Well yeah it sounded that way, sorry. I think competition it's good for the consumer, and I'm maybe naive, but I like to think competition it what makes us look to get better, mainly when it drives people to create new and better things. Like science, it's just that economics don't have ethics (we just enforce them) since looking for profit or knowledge can be very drastic. It's not about negating it but also expecting it can be better, since in the end a person or company without morals creates just selfdestructive attitudes.
  • Eightboll812 - October 10, 2013 12:05 p.m.

    "Also Nintendo has had it's share of wrongs with the regulation of the making of it's console." I don't think the implication is that Sony is responsible and should have picked a Western manufacture that charges double per unit. They ALL do it. If it's not Foxconn, it's Flextronics or Accton, or whatever. All the manufacturers have this problem, and all the companies use Chinese manufacturers. Sure a few don't, but those that don't use Mexico or Taiwan...places that have SLIGHTLY better controls over human labor problems.
  • Eightboll812 - October 10, 2013 9:30 a.m.

    Sadly, this is the way the whole system works these days. These Chinese manufacturing companies bid low, get the contract and then figure out how to meet their own budgetary commitments, and usually that means not paying people, not meeting safety conditions in the factory, inhumane living conditions, or using what we would effectively term "slave labor". Apple, Sony, MS and everyone else, they look the other way and pretend they don't know these companies do these things, and plead ignorance when it comes to light. It wasn't more than a couple months ago, there was a big stink over Apple and the iPhone 5c at this same company. And of course the problem was "dealt with", which we all know means they fixed things up long enough for an inspector to come through and say it's all "ok", before going right back to the way it was before.
  • BladedFalcon - October 10, 2013 9:44 a.m.

    Aaaand this is why whether we like it or not, sooner than later we're gonna be looking at a Firefly-like future in which the universal language shall be Chinese...Except it will also have less spaceships, and more censorship and anti-suicide nets >_>;
  • Eightboll812 - October 10, 2013 9:59 a.m.

    I already liked you, but referencing Firefly means I heart you, lol. Great show. I'm just waiting to be able to watch it again with my oldest daughter who is developing a bit of an interest in sci-fi.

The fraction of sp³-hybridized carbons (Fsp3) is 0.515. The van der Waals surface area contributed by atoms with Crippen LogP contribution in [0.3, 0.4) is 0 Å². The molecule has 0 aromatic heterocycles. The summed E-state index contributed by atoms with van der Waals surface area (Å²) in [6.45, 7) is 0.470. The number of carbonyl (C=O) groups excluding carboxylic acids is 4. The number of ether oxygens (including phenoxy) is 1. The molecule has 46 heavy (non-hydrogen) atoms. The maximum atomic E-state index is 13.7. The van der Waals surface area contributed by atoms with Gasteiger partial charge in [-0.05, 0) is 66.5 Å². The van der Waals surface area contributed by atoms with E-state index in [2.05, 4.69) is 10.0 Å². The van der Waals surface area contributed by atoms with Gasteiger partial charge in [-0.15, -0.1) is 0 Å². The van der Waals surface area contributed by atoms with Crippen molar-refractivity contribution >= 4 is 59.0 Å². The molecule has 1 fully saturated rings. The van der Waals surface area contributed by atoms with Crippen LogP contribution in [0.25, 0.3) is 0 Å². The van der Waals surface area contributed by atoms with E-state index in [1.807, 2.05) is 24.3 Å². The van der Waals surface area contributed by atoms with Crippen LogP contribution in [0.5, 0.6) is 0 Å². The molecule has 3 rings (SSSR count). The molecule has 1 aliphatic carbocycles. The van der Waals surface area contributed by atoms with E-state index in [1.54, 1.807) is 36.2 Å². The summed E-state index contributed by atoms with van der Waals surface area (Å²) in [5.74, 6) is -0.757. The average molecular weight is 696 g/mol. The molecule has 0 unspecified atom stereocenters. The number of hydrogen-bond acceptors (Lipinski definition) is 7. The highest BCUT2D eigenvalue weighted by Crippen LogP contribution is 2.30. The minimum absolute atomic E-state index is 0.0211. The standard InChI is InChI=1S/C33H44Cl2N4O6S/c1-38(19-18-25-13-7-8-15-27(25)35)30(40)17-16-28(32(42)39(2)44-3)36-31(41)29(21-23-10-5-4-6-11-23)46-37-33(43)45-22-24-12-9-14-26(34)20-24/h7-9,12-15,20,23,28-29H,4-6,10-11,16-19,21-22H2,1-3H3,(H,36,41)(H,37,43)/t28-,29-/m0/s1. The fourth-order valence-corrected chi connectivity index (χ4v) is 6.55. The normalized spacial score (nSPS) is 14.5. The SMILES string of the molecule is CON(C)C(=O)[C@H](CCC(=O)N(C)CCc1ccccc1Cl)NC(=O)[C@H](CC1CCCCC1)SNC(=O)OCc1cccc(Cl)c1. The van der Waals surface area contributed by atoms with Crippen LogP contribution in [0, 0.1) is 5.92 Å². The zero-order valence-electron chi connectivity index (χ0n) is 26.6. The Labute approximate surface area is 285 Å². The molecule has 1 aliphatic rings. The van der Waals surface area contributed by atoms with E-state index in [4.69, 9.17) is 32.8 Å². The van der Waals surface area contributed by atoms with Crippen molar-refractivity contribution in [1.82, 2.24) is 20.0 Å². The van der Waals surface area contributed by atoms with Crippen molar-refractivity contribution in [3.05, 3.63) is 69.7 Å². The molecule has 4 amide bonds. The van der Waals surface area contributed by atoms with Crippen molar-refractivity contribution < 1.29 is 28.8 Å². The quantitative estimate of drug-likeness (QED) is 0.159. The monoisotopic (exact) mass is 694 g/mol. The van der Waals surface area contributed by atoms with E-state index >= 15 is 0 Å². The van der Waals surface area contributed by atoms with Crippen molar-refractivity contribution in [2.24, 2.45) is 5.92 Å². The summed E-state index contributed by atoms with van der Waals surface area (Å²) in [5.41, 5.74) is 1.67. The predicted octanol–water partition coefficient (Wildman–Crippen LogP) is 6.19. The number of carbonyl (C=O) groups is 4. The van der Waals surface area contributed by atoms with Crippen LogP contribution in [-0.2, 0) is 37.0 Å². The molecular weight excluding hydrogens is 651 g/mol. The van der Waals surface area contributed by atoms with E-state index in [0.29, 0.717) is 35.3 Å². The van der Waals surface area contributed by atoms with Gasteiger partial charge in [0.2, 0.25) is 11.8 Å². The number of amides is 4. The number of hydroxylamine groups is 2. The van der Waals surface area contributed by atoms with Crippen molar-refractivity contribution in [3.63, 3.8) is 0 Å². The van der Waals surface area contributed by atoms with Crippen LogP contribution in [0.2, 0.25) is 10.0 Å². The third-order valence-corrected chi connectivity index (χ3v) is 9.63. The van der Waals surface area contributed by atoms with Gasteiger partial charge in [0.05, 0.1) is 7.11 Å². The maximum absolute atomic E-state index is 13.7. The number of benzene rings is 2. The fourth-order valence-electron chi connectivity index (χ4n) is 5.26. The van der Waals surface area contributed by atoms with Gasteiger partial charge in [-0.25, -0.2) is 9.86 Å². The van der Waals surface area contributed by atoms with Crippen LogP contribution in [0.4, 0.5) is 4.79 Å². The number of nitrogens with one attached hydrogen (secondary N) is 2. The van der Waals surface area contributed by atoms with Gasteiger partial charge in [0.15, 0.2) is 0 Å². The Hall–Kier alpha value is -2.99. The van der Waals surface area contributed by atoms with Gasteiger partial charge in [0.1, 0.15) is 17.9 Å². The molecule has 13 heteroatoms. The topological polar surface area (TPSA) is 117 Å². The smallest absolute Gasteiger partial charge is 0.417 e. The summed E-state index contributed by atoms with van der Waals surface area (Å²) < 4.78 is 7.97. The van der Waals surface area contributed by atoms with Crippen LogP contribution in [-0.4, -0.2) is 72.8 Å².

• BladedFalcon - October 10, 2013 10:19 a.m.

    Haha, thanks! XD And well, it's easily one of my favorite shows that I've watched so far. Watched it several times already and yes, I'm also kinda waiting for a chance to watch it again with my Girlfriend eventually XD
  • larkan - October 10, 2013 9:14 a.m.

    If the guidelines state they were free to leave at any time, they should've just worked their 40 hours and then quit going in that week, it's pretty simple. They wouldn't have lost credits if they followed their own guidelines. Sounds like these kids were just excited to work on PS4s.
  • Eightboll812 - October 10, 2013 9:46 a.m.

    I think it is obvious from the way it's stated that they would lose credits regardless of whether they were legally able to quit or not. They would just trump up some false charge to claim they were in violation of their work contract, like say they were reprimanded by a supervisor for sloppy work. Whatever it takes to appear legitimate on the surface. It's easy to say from our ergonomic computer chairs that they could leave. I highly doubt they were excited about the PS4. These are people who don't have PS3's, much less expect to afford a PS4. These are people who are playing the game of the system with the promise that someday, if they do everything asked of them, 2% of them might actually rise out of poverty, get a decent job and be able to afford a modest living. The rest will be doomed to a vicious cycle of working that same factory or making clothes for Martha Stewart. Don't be fooled by these kids being called "students". Don't picture them as your average dude-bro American college student living on parents' credit cards, playing Xbox, driving an Audi around campus. The merest hint of "not graduating" is akin to putting a gun to their head and saying "WORK!!!!!" This batch of kids are the lucky ones, because an article was written, faux outrage posted across the Internet, and then Foxconn has to let these kids off the hook. The next group through won't be so lucky.